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Beyond the classroom, into the community

By Melanie Kruvelis, Editorial Page Editor
Published February 11, 2013

“But the fact is, students might be putting more time into this class than any other at the University.”

And when it comes to actually going out to these communities, students and faculty alike realize these classes aren’t exactly a cakewalk.

“It’s a challenge, you know — going out into a community where you don’t understand someone, and they don’t understand you,” said Carole Lapidos, program director for “It’s Great to Be a Girl,” a female-oriented mentorship class sponsored by the Office of Academic Multicultural Initiatives that pairs Michigan undergrads — or Femtors — with middle school students. “But we really work on preparing our Femtors for their experience, because more often than not, it’s a lot more difficult than they imagine.”

Gearing students up for community engagement isn’t as simple as preparing them for an exam, Waterhouse said. According to Waterhouse, the Ginsberg Center spends a lot of time with students, training them for whatever they might face in their community service.

“We’re not here to go in and save anybody,” Waterhouse said. “Our students get as much out of these experience as anyone else, and it’s important they understand the ins and outs of the community they’re about to enter.”

Lapidos echoed Waterhouse’s sentiments. “IGTBAG doesn’t focus on reaching one particular population. We encourage our Femtors to focus on what they wished they heard in middle school — not just the differences they see in each community.”

Going forward

Though the University currently has no plans to make volunteer service a requirement to graduate, Waterhouse says service-learning experiences will be a priority for administrators going forward.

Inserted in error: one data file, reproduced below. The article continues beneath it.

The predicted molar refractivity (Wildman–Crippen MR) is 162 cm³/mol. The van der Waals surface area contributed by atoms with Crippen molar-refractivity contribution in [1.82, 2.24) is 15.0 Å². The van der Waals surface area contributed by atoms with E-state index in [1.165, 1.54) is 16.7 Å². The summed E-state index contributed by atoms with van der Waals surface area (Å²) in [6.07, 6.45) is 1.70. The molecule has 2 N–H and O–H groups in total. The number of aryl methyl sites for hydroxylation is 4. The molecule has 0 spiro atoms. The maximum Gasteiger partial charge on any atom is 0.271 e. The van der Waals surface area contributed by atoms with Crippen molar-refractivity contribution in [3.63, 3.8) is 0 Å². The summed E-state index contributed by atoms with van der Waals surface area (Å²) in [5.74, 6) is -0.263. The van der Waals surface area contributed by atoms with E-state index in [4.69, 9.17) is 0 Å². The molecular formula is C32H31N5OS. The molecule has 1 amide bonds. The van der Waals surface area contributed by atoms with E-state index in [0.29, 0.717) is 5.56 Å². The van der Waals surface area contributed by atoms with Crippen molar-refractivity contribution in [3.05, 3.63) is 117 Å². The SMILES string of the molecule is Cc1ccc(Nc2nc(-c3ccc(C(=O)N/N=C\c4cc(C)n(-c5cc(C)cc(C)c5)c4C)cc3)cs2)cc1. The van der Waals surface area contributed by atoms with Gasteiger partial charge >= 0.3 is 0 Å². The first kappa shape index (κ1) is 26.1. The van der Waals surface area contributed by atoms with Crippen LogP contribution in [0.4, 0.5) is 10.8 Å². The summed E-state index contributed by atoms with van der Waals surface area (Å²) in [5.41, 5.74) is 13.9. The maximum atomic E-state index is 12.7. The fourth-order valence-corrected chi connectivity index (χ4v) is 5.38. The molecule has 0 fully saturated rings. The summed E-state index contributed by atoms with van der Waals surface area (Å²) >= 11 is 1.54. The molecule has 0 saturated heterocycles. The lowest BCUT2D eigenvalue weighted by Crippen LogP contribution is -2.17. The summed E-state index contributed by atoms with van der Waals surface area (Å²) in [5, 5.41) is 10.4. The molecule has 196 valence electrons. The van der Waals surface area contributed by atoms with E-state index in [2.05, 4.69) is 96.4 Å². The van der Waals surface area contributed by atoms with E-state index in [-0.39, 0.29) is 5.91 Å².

“Classes with community service components are a particular emphasis under the Third Century Initiative,” Waterhouse said. The initiative, a five-year, $50-million investment in action-based learning, was introduced by University President Mary Sue Coleman in 2011. Focusing on entrepreneurship, study abroad expansion and service-learning, Waterhouse says renewed administrative interest in community service will help expand the reach of the Ginsberg Center.

“Interest in our programs is growing,” Waterhouse said. “Students and faculty are seeing tangible results from our services.”

Some students want to see more of a commitment to community service from the University by adding it as a requirement to graduation similar to LSA’s distribution requirement. Today, the Psychology Department is the only department that requires community service in order to graduate.

“The University should absolutely require community service,” Rheaume said. “You can’t just be an academic when you come here.”

Rheaume paused. “A lecture hall isn’t enough,” she said. “You need to go out and get your hands dirty.”

Robinson cautioned of the challenges that surround organizing these classes as a requirement.

“Setting up the programs is a huge time (commitment),” Robinson said, mentioning the difficulties in coordinating not only with students, GSIs and peer facilitators, but also community organizations. “These classes pay off in the long run. But they don’t come without a serious investment.”